This project aims to contribute to an evidence-based understanding of workplace harassment, bullying, and toxic environments on immigrant women workers’ wellbeing and health.
The research team will explore how to mitigate and prevent harm while examining if workplace hazards may disproportionately impact women English language learner (ELL) workers.
Workplace Wellness for Immigrant Women will address prevention concerns through a lens of intersectional vulnerabilities linked to gender, language, and migration while seeking to support the creation and maintenance of safe, equitable workplaces.
The Workplace Wellness for Immigrant Women research project will employ a knowledge co-creation methodology, engaging diverse stakeholders in all phases of the research – from design to analysis to knowledge transfer and mobilization.
The research methodology has two phases: 1) in-depth interviews and focus groups with women ELL workers and employers, and 2) a knowledge co-creation phase.
The data produced will contribute a scalable set of promising practices that can be incorporated into ELL classrooms, employment programs, and workplace policies informed by our understanding of the intersection between gender, migration, culture, and workplace practices.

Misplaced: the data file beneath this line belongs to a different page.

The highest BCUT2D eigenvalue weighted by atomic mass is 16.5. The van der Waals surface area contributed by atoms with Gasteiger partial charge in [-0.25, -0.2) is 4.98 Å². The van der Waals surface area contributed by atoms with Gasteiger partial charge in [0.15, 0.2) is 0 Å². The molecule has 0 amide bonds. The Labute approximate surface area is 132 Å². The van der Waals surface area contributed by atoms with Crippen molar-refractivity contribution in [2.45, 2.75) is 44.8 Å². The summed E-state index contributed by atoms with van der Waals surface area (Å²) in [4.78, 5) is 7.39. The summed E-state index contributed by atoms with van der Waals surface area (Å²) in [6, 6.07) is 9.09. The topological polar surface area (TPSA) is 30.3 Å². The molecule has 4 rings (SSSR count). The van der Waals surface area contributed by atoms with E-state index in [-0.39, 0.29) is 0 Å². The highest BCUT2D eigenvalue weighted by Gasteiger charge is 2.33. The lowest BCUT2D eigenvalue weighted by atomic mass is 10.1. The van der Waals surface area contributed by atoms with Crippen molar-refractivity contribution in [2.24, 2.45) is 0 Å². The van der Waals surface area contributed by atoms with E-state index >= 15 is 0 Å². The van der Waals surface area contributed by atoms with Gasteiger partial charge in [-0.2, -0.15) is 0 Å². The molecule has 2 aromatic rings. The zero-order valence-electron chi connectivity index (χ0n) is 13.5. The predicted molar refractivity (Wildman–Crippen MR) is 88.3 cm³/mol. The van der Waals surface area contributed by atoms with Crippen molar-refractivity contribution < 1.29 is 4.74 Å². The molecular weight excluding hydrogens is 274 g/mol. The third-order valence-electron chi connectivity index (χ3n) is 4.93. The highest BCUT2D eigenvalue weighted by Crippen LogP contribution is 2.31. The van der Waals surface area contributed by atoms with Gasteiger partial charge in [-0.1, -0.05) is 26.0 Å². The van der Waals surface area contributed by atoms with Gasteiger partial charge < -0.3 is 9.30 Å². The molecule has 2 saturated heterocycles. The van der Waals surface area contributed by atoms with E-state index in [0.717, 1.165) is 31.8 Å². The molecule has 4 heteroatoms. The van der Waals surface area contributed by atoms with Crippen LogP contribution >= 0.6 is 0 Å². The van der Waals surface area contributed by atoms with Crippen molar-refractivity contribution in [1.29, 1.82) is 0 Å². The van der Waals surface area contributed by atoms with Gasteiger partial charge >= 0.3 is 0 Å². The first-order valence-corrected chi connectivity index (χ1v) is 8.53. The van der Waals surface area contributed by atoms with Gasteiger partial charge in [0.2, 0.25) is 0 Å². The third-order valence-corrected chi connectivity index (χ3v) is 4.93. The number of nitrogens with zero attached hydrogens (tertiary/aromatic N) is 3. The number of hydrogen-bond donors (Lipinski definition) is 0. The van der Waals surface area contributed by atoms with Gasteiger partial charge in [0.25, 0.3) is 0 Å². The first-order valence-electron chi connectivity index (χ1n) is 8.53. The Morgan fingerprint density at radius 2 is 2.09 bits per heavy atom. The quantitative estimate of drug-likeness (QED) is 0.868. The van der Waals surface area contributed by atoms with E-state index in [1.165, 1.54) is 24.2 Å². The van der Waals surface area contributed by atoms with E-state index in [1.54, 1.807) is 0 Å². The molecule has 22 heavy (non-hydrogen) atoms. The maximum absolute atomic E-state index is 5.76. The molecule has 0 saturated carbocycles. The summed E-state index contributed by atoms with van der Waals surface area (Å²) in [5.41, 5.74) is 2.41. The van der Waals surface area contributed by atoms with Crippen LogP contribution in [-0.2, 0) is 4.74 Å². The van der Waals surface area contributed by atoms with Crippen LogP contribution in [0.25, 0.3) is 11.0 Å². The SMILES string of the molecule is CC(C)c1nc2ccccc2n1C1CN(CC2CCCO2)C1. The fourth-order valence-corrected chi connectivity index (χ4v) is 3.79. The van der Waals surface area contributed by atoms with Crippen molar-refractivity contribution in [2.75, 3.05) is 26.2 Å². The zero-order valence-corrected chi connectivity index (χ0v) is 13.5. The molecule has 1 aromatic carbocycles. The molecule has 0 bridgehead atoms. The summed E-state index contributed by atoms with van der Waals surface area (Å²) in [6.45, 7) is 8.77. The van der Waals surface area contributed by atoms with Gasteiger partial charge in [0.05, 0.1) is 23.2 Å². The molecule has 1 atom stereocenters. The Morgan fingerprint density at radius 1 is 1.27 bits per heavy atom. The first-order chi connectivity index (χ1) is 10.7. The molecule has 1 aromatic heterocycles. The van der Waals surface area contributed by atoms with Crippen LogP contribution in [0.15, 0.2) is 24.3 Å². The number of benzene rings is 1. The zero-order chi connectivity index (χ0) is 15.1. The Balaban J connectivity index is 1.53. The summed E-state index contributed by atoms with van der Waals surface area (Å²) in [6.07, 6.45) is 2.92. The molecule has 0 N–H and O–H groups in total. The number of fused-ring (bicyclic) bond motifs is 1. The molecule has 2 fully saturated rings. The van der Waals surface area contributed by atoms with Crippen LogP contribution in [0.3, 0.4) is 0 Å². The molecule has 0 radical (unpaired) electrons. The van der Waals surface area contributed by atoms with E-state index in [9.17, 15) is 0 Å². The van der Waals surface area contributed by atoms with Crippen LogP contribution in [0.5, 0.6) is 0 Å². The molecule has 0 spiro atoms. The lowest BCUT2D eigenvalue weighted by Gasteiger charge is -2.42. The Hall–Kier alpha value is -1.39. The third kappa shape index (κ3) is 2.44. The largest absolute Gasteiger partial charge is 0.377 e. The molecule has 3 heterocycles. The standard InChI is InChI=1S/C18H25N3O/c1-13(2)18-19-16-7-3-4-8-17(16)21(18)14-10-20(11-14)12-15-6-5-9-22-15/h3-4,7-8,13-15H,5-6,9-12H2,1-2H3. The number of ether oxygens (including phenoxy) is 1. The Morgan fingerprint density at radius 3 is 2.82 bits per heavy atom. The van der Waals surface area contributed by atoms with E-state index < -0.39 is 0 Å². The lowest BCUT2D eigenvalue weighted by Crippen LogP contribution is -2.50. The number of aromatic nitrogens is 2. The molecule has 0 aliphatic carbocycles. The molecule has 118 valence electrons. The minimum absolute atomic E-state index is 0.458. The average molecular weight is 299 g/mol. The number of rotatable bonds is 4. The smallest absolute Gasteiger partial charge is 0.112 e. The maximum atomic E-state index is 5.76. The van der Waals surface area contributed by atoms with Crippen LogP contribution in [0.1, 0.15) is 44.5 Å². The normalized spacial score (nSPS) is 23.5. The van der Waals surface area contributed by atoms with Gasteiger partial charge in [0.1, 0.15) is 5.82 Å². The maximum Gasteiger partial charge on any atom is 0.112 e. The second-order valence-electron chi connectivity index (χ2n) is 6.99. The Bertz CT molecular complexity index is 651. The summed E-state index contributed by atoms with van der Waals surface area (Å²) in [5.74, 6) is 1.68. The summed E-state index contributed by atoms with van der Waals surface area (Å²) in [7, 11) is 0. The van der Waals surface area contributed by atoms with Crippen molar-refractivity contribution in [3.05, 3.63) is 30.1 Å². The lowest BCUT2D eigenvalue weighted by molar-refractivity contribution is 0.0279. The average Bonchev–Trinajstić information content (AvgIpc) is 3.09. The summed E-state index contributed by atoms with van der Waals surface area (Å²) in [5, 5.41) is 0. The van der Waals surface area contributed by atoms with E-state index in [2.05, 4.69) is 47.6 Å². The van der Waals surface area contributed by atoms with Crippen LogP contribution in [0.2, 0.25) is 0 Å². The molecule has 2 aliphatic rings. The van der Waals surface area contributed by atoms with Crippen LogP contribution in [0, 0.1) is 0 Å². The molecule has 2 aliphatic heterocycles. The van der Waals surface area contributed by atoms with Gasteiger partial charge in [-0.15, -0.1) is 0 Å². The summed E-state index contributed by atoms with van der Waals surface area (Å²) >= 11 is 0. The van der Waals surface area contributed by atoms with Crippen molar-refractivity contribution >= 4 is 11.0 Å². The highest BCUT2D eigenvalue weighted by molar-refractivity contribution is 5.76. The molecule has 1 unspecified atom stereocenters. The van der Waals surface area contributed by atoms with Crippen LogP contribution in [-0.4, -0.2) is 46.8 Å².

The project supports multiple entry points to positively support Alberta workers and workplaces:
- ELL women workers: Knowledge gathered and informed by workers and employers will be used to inform new, integrated ways of educating ELL women workers about occupational health and safety alongside labour rights and responsibilities.
- Workplaces and employers: Research results will support and encourage a process to better inform employers who need more information on how to best meet the needs of rapidly diversifying workplaces.
- Newcomers and women: Results will extend to provide insight on issues related workplace hazards and wellbeing for immigrants and ELL workers in general. The project's gendered lens will yield results that will also be applicable to women workers who may not be ELL learners, but who are also at risk of gender based harassment, bullying, and other psychosocial hazards in the workplace
As the project concludes, results will be used to raise awareness and education among workers and employers as well as among settlement practitioners and language instructors. Outreach and educational materials, recommendations, and conclusions will be informed by the stakeholders themselves. The research findings will also support prevention through recommendations for systems and policy change specific to how occupational health and safety related training is provided to newcomer workers.